Who Invented Rugby?

Rugby has been one of the world’s most beloved sports ever since it came into existence just shy of two centuries ago. The sport is truly a global phenomenon and boasts of the full membership (member unions) of 108 countries and associate membership of another 18. It also has a fan base of over 400 million followers on six continents and has been part of the list of the top 10 world’s fastest-growing sports for a while now. Like many other sports, its emergence and subsequent development have been heavily documented and are largely credited to one individual whose spontaneous creativity gifted the world one of its most cherished treasures.

Who invented rugby? Rugby was invented in 1823 by William Webb Ellis – a student at Rugby School in Warwickshire, England – who is said to have, at the age of 16, picked up the ball during a football match and proceeded to run towards the opposite goal. The action, which was contrary to the rules of football at the time, inadvertently gave “Rugby Football” its distinctive feature – advancing while handling the ball.

Early Forms

While a considerable number of historians credit William Webb Ellis with inventing rugby, a section of analysts argue that the Englishman cannot take full credit since the sport existed in various other forms in different communities across history.

The forms include Australia’s marn grook – a game that was said to have Aboriginal ties and would even involve upwards of 100 players. Marn grook predated Australian rules football by almost two decades and is credited with having played a part in its formation.

New Zealand equally had its own antecedent in the form of Kī-o-rahi, which involved two teams of seven play each competing on a field that was segmented into zones. Though rules differed from one geographical area to another, the objective was the same – to score a goal by hitting a central target or touching a boundary marker.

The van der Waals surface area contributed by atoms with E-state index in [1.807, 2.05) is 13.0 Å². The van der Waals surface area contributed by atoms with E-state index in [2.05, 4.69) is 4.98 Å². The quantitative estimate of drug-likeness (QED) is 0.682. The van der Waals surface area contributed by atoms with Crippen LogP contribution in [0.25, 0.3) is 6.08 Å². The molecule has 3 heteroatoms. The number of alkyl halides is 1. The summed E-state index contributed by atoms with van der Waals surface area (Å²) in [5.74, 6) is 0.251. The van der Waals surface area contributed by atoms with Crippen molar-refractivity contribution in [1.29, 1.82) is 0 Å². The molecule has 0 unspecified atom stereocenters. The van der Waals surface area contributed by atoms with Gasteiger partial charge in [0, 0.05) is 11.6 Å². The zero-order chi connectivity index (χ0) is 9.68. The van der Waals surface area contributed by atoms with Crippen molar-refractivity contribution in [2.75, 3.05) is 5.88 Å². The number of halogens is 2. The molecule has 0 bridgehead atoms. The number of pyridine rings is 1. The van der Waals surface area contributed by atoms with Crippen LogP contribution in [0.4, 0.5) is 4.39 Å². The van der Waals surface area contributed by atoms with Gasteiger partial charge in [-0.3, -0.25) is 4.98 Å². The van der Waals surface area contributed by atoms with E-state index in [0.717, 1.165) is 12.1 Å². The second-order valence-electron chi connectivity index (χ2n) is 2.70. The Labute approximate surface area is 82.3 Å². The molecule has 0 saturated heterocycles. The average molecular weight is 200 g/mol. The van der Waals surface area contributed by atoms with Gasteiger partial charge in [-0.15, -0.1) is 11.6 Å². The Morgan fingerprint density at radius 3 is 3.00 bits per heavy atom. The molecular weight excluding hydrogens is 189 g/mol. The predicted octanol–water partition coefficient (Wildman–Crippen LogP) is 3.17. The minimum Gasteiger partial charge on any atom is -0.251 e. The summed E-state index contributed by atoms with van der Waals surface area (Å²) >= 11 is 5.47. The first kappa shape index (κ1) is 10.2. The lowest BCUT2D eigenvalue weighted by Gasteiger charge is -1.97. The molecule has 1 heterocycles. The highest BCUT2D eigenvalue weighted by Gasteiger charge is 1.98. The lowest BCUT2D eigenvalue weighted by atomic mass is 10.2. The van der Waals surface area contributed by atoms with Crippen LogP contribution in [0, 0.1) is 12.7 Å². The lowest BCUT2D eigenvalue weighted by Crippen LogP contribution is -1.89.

Another interestingly similar sport was lelo burti, which originated in Georgia. Teams traditionally involved a few dozen players each playing on a field between two bodies of water. Members of the two teams were often drawn from opposing villages with the objective being to carry a large heavy ball that was placed in the middle of the said field across the river to the opponents’ half of the field in order to make a lelo (try). The matches were highly competitive as it was believed that the village that won would have a better harvest.

Other forms include Greek Harpastum, South Wales’ cnapan, Ireland’s caid, Italy’s Calcio Fiorentino, France’s La Soule, and Japanese Kemari, which is one of the earliest sports to ever been played and is also believed to have been an early form of soccer.

The Godfather

Rugby School alumnus William Webb Ellis deserves the title of “the godfather of rugby” for a single action he committed in the latter half of 1823 that many credit as having birthed the sport of rugby. The only account of the story was given by a former student over half a century later.

According to the student, one Matthew Bloxam, Ellis “caught the ball in his arms” while playing football, and rather than retiring as far back as he pleased as the rules allowed, opted to rush forward towards the opposite goal with the ball in his hands.

In order to understand the significance of Ellis’ actions, one needs to take a closer look at the above-mentioned rules. Upon catching the ball, a player was allowed to retreat as far back as possible without forfeiting possession while the opposing team was only allowed to advance until the spot where the ball had been caught.

The restriction would apply until the player who caught the ball placed it for one of their teammates to kick or punted it. Ellis’ action of disregarding the rule is believed to have unintentionally opened up the possibility of playing a sport in that manner.

Though a number of scholars and historians have challenged the validity of the account since there was no first-hand account of the incident and the primary one was published four years after his death, a subsequent inquiry in 1895 could not dismiss the supposition.

Two pieces of evidence serve in Ellis’ favor. The first being that the former Foundationer was known to take an “unfair advantage at football”,